ClinicSpeak: effects of exercise on cognition

Are you exercising regularly? #ClinicSpeak #MSBlog #MSResearch

"The study below provides tantalizing proof of concept data that exercise may impact on cognitive function. The investigators use reaction time as a surrogate for cognition; this may be too simplistic. What they show is that exercise improves reaction times, but not accuracy, in MSers. It would be interesting if this observation is generalisable to other cognitive domains."

"I for one feel cognitively sharper when I am fit and running every day compared to when I am not exercising. I have heard many of my patients tell me the same thing. Clearly, the field of exercise and cognition, or cognitive reserve, needs more work in the MS space. It is exciting that researchers are developing experimental paradigms to test hypotheses."

"Should you be doing anything about exercise? Yes, you should just do it. The health benefits of exercise are are now well established, whether or not you have MS. What if you are too disabled to exercise? I have mentioned in the past that regardless of your level of disability there are exercises you can do. So please speak to your physiotherapist about designing you a realistic and pragmatic exercise programme. If you don't have a physiotherapist ask your neurologist or nurse specialist to refer you to one. There are also a large number of online self-help programmes that you can engage in. I am aware that exercise is easier said than done and I have no easy way of nudging everyone so they adopt this as part of their routine MS therapy package. May be you as a community can help each other, or help us, with getting exercise adopted as part of the standard treatment for MS."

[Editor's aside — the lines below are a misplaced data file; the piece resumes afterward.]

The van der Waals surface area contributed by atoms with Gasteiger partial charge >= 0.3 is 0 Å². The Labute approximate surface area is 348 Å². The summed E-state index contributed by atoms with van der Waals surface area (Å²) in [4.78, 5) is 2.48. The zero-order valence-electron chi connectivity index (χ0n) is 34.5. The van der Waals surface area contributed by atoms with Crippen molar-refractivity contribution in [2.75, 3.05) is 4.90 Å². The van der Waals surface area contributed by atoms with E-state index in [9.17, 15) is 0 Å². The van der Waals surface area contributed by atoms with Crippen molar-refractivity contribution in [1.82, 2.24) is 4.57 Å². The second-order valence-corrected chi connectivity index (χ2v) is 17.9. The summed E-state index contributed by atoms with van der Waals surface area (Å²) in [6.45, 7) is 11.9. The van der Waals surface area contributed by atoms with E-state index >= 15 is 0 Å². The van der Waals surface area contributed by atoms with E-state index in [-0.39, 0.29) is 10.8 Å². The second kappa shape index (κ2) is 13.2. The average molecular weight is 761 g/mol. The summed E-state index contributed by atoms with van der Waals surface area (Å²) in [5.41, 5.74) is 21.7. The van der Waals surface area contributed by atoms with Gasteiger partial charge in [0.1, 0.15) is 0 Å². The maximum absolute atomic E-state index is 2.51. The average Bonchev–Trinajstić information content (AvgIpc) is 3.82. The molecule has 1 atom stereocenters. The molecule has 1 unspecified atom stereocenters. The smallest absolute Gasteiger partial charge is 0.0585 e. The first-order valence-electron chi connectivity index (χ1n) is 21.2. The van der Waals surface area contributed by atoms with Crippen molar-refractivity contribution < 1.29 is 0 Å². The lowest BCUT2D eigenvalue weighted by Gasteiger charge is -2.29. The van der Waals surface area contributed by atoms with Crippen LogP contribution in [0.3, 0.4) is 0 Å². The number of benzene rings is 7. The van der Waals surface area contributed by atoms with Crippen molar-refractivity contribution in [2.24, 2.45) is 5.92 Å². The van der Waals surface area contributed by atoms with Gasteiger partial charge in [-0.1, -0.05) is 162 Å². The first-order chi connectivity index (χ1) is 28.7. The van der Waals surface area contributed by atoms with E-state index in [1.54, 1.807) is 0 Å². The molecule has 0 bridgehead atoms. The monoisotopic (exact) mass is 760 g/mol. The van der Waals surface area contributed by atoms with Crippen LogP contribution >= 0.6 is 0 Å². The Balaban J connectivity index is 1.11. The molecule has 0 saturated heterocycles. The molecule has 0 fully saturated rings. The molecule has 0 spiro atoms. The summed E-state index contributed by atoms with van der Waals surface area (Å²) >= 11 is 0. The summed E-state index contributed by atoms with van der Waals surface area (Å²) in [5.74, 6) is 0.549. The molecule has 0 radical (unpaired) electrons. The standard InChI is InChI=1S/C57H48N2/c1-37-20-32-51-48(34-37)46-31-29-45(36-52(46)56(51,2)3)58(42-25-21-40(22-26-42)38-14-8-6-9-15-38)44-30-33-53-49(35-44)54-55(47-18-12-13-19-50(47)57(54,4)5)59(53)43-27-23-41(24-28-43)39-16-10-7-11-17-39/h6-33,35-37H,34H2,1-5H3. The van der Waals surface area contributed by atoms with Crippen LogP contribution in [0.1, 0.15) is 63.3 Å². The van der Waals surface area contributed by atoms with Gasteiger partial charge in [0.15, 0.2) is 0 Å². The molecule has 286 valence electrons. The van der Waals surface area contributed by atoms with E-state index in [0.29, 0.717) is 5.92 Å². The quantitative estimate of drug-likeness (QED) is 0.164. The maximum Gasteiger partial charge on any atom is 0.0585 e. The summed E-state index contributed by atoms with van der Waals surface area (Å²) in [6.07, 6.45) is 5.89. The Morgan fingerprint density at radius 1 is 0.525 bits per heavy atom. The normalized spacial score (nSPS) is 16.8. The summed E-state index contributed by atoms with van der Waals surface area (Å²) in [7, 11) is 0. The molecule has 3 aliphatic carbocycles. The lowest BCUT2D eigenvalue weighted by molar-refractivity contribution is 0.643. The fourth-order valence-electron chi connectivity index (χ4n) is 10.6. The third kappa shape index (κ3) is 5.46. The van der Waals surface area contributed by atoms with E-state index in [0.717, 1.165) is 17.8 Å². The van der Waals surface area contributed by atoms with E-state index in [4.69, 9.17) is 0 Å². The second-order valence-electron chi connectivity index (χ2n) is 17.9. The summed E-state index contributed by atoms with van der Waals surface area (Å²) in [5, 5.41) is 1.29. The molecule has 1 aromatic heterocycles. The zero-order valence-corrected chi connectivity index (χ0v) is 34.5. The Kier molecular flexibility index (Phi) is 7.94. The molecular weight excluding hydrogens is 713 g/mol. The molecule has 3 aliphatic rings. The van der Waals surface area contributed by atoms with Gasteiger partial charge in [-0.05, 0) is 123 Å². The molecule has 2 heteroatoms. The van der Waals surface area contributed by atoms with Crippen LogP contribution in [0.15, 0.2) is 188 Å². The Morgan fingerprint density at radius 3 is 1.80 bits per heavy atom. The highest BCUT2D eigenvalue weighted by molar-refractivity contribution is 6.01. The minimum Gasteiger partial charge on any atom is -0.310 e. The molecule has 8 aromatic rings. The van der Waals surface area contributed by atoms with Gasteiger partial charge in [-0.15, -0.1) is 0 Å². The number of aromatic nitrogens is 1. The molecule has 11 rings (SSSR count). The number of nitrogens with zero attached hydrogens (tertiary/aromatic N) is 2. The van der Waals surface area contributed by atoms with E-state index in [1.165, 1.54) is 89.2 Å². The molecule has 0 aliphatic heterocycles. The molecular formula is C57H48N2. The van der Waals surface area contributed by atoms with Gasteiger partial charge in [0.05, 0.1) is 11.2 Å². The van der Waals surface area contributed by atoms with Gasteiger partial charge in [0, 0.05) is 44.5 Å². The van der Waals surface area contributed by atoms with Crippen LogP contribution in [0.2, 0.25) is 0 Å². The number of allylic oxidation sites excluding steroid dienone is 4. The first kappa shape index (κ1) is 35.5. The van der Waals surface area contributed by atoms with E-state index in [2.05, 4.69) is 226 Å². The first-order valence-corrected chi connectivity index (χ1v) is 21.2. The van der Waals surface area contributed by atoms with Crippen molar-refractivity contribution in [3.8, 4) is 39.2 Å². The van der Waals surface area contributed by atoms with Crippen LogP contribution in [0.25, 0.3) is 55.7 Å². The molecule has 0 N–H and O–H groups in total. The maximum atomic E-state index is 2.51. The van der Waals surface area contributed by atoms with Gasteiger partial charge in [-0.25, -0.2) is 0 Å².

Epub: Sandroff et al. Acute effects of walking, cycling, and yoga exercise on cognition in persons with relapsing-remittingmultiple sclerosis without impaired cognitive processing speed. J Clin Exp Neuropsychol. 2015 Feb 6:1-11.

Background: Cognitive impairment is a highly prevalent, disabling, and poorly managed consequence of MS. Exercise training represents a promising approach for managing cognitive impairment in this population. However, there is limited evidence supporting an optimal exercise stimulus for improving cognition in MS. 

Objective: The current study compared the acute effects of moderate-intensity treadmill walking, moderate-intensity cycle ergometry, and guided yoga with those of quiet rest on executive control in 24 RRMSer without impaired cognitive processing speed using a within-subjects, repeated measures design. 

Method: Participants completed four experimental conditions that consisted of 20 minutes of moderate-intensity treadmill walking exercise, moderate-intensity cycle ergometer exercise, guided yoga, and quiet rest in a randomized, counterbalanced order. Participants underwent a modified-flanker task as a measure of executive control immediately prior to and following each condition.

Results: Repeated measures analyses of variance indicated general pre-to-post improvements in reaction time, but not accuracy, on the modified-flanker task for all three exercise modalities compared with quiet rest. However, there were additional, selective pre-to-post reductions in the cost of interfering stimuli on reaction time on the modified-flanker task for treadmill walking, F(1, 23) = 4.67, p = .04, ηp2= .17, but not cycle ergometry, F(1, 23) = 0.12, p = .73, ηp2 < .01, or guided yoga, F(1, 23) = 0.73, p = .40, ηp2 = .03, compared with quiet rest.

Conclusions: The present results support treadmill walking as the modality of exercise that might exert the largest beneficial effects on executive control in persons with relapsing-remitting MS without impaired cognitive processing speed. This represents an exciting starting point for delineating the appropriate exercise stimulus (i.e., modality and intensity) for inclusion in a subsequent longitudinal exercise training intervention for improving cognitive performance in this population.

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